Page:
Washington state is adjusting how it counts COVID-19 deaths

By Ryan Blethen

The Seattle Times

The state Department of Health (DOH) is refining how it records deaths as it works to better track the coronavirus pandemic.

So far, anytime someone with a positive COVID-19 diagnosis dies, DOH has been attributing those deaths to the virus, said Katie Hutchinson, health statistics manager for DOH.

In the vast majority of those cases, COVID-19 was the cause of the person’s death. But sometimes, people with COVID-19 happen to die of something else. Or, they have incomplete death certificates and the state isn’t immediately sure whether COVID-19 played a role.

To differentiate among these, DOH on Monday began classifying deaths of people with COVID-19 into four categories: Confirmed, pending, suspect and non-COVID-19-related.

“We have slowly been working on our process to get this more detailed and provide more information,” Hutchinson said during a press conference Tuesday.

DOH has removed deaths from the official tally when it determined COVID-19 was not the primary cause. Hutchinson said the agency plans to continue doing so.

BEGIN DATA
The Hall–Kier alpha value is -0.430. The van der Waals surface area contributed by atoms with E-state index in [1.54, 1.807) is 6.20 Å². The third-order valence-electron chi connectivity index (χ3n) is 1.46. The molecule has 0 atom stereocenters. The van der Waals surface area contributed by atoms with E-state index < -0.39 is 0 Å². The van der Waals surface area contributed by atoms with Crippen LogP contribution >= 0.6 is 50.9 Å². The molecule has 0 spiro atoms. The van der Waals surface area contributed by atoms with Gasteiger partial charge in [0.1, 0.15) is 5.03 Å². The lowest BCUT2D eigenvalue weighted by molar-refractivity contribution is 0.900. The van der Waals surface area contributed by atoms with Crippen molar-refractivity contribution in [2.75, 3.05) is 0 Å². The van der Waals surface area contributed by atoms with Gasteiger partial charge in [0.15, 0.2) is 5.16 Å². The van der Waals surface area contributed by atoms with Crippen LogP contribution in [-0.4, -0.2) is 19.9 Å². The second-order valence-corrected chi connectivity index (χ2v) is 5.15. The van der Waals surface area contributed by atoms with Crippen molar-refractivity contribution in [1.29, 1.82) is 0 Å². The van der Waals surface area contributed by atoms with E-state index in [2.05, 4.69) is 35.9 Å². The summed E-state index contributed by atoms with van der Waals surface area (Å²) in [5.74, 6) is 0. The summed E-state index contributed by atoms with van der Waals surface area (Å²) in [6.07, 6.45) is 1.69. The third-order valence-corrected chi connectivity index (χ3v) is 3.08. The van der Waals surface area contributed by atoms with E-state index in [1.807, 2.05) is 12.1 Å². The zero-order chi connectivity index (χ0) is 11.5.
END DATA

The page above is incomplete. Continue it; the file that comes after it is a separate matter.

On two days so far, DOH has removed more deaths from its totals than it added. As of June 16, Washington officially had five fewer total deaths than the previous day; as of July 12, it was 39 fewer.

On Tuesday, Hutchinson explained the new death categories:

* A death is considered “confirmed” when the person has tested positive for COVID-19 and their death certificate states that the disease was the cause of death or a contributing factor. This group makes up 89% of COVID-19 deaths reported in the state as of 11:59 p.m. Sunday.

* A death is considered “pending” when the person’s death certificate doesn’t list a cause of death or has yet to be completed. This category can include Washingtonians who died out of state. About 2% of Washington’s deaths are considered pending.

* “Suspect” deaths, which currently account for 5% of the state’s official death tally, describe COVID-positive people who died of natural causes and whose death certificate doesn’t mention the virus. When this happens, DOH has to investigate and determine whether COVID-19 played a role in the person’s death.

* Non-COVID-19 deaths are those where a COVID-positive person definitely died of something unrelated to the virus — for instance, suicides, overdoses, homicides or accidents. These were 4% of the deaths recorded by the state as of 11:59 p.m. Sunday.

DOH did not immediately respond to requests for an explanation of when it began removing deaths from the state’s official tally or how frequently it has done so up to this point.

On Tuesday afternoon, a few hours after Hutchinson addressed the press, DOH updated the state’s totals: As of 11:59 p.m. Monday, Washington had 42,304 coronavirus infections and 1,404 deaths.